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State v. Buckingham

Court of Special Appeals of Maryland

November 4, 2013

STATE OF MARYLAND, CENTRAL COLLECTION UNIT
v.
RUSSELL BUCKINGHAM, ET AL.

Krauser, C.J., Woodward, Nazarian, JJ.

OPINION

Krauser, C.J.

Maryland Rule 2-625 provides that "a money judgment expires 12 years from the date of entry or most recent renewal." In this appeal, we are asked to decide whether that rule applies to a money judgment held by the State of Maryland.

The State obtained the judgment at issue, in the Circuit Court for Baltimore County, against Russell Buckingham, Jr., a State lottery agent, after he failed to remit to the State the proceeds from the sale of lottery tickets. More than twelve years after that judgment was entered, the State obtained writs to garnish Buckingham's wages, which were thereafter served on his employer. In response, Buckingham filed a motion, requesting that the State's judgment be declared "null and void" and that the writs in question be quashed. When, citing Rule 2-625, the Baltimore County circuit court granted that motion, the State noted this appeal.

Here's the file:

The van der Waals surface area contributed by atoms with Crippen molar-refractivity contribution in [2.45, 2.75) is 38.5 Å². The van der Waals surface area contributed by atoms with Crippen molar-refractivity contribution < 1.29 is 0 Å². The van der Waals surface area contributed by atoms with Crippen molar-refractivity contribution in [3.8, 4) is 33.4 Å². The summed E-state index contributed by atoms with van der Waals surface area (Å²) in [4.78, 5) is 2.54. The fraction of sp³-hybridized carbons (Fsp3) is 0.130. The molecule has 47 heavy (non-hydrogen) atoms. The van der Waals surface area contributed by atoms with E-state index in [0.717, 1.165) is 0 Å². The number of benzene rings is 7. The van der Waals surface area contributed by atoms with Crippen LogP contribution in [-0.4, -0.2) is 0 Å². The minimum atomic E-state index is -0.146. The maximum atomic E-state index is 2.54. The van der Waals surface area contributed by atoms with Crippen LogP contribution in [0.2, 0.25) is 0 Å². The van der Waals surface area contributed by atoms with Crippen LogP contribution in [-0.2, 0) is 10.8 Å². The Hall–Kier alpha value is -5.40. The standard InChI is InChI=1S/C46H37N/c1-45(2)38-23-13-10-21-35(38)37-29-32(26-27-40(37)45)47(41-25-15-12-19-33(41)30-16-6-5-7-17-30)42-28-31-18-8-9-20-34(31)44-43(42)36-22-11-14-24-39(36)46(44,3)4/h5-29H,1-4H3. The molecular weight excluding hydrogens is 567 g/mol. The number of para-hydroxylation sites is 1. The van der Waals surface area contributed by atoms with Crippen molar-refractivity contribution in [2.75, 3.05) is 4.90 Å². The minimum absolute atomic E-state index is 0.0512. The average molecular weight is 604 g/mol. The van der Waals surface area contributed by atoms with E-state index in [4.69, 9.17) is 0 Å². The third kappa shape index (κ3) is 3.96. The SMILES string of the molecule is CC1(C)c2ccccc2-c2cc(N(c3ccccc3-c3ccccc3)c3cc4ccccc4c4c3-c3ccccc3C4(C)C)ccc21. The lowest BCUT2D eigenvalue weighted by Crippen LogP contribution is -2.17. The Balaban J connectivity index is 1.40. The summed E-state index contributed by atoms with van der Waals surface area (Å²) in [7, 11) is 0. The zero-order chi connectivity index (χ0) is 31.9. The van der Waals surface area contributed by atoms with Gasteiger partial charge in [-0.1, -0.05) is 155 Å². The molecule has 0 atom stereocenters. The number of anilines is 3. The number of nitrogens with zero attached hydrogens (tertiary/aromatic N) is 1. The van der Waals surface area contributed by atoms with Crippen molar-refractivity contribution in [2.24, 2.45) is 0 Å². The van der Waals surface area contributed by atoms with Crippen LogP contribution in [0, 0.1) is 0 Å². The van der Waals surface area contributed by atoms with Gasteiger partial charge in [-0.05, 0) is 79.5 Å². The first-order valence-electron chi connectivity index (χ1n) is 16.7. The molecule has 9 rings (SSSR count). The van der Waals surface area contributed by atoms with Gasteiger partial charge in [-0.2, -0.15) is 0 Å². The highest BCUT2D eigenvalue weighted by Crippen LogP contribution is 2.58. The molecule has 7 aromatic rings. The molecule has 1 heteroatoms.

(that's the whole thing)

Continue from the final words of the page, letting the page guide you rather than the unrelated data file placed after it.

Rule 2-625 implements the twelve-year limitations period found in section 5-102 of the Courts and Judicial Proceedings Article.[1] Because, in our view, that limitations period is not applicable to a judgment held by the State, we hold that the circuit court erred in both finding that the State's judgment against Buckingham had "expired" and in, subsequently, quashing the State's writs of garnishment.

Background